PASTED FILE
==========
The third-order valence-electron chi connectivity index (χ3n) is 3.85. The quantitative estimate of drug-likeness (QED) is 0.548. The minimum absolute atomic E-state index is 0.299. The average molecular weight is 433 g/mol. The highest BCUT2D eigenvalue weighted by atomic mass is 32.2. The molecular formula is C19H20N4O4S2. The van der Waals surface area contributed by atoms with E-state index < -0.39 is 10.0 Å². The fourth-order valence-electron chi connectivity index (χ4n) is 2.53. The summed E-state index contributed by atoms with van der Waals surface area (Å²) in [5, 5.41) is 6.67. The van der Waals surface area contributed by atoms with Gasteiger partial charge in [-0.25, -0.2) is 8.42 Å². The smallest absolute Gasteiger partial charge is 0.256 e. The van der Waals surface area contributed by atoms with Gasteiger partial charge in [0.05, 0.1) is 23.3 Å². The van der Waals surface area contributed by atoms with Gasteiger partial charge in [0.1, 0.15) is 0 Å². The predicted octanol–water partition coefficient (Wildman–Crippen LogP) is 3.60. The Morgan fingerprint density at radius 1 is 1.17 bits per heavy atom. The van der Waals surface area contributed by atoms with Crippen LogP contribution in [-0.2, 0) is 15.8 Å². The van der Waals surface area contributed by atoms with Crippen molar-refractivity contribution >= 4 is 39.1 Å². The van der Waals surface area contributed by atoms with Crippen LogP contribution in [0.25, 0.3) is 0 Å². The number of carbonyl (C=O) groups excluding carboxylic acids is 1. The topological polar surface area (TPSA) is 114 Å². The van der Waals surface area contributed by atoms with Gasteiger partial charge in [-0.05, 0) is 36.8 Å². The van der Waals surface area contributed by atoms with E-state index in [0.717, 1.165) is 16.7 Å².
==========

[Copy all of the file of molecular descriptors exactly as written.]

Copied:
The third-order valence-electron chi connectivity index (χ3n) is 3.85. The quantitative estimate of drug-likeness (QED) is 0.548. The minimum absolute atomic E-state index is 0.299. The average molecular weight is 433 g/mol. The highest BCUT2D eigenvalue weighted by atomic mass is 32.2. The molecular formula is C19H20N4O4S2. The van der Waals surface area contributed by atoms with E-state index < -0.39 is 10.0 Å². The fourth-order valence-electron chi connectivity index (χ4n) is 2.53. The summed E-state index contributed by atoms with van der Waals surface area (Å²) in [5, 5.41) is 6.67. The van der Waals surface area contributed by atoms with Gasteiger partial charge in [-0.25, -0.2) is 8.42 Å². The smallest absolute Gasteiger partial charge is 0.256 e. The van der Waals surface area contributed by atoms with Gasteiger partial charge in [0.05, 0.1) is 23.3 Å². The van der Waals surface area contributed by atoms with Gasteiger partial charge in [0.1, 0.15) is 0 Å². The predicted octanol–water partition coefficient (Wildman–Crippen LogP) is 3.60. The Morgan fingerprint density at radius 1 is 1.17 bits per heavy atom. The van der Waals surface area contributed by atoms with Crippen LogP contribution in [-0.2, 0) is 15.8 Å². The van der Waals surface area contributed by atoms with Crippen molar-refractivity contribution >= 4 is 39.1 Å². The van der Waals surface area contributed by atoms with Crippen LogP contribution in [0.25, 0.3) is 0 Å². The number of carbonyl (C=O) groups excluding carboxylic acids is 1. The topological polar surface area (TPSA) is 114 Å². The van der Waals surface area contributed by atoms with Gasteiger partial charge in [-0.05, 0) is 36.8 Å². The van der Waals surface area contributed by atoms with E-state index in [0.717, 1.165) is 16.7 Å².